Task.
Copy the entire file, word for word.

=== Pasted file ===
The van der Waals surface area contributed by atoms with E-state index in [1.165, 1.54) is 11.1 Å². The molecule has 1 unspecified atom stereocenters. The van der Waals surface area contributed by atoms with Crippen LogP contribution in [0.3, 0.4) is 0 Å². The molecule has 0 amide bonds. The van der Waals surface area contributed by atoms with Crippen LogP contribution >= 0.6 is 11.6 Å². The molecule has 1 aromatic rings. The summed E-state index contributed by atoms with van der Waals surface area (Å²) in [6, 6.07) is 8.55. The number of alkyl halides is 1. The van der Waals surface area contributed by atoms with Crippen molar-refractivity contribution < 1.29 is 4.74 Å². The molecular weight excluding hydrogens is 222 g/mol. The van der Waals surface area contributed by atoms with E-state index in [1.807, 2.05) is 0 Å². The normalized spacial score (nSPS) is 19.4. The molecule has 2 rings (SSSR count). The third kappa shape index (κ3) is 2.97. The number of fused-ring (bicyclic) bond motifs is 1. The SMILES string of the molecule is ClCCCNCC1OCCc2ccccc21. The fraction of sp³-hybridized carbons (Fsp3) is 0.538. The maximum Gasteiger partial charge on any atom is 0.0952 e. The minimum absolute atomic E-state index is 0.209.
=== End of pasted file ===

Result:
The van der Waals surface area contributed by atoms with E-state index in [1.165, 1.54) is 11.1 Å². The molecule has 1 unspecified atom stereocenters. The van der Waals surface area contributed by atoms with Crippen LogP contribution in [0.3, 0.4) is 0 Å². The molecule has 0 amide bonds. The van der Waals surface area contributed by atoms with Crippen LogP contribution >= 0.6 is 11.6 Å². The molecule has 1 aromatic rings. The summed E-state index contributed by atoms with van der Waals surface area (Å²) in [6, 6.07) is 8.55. The number of alkyl halides is 1. The van der Waals surface area contributed by atoms with Crippen molar-refractivity contribution < 1.29 is 4.74 Å². The molecular weight excluding hydrogens is 222 g/mol. The van der Waals surface area contributed by atoms with E-state index in [1.807, 2.05) is 0 Å². The normalized spacial score (nSPS) is 19.4. The molecule has 2 rings (SSSR count). The third kappa shape index (κ3) is 2.97. The number of fused-ring (bicyclic) bond motifs is 1. The SMILES string of the molecule is ClCCCNCC1OCCc2ccccc21. The fraction of sp³-hybridized carbons (Fsp3) is 0.538. The maximum Gasteiger partial charge on any atom is 0.0952 e. The minimum absolute atomic E-state index is 0.209.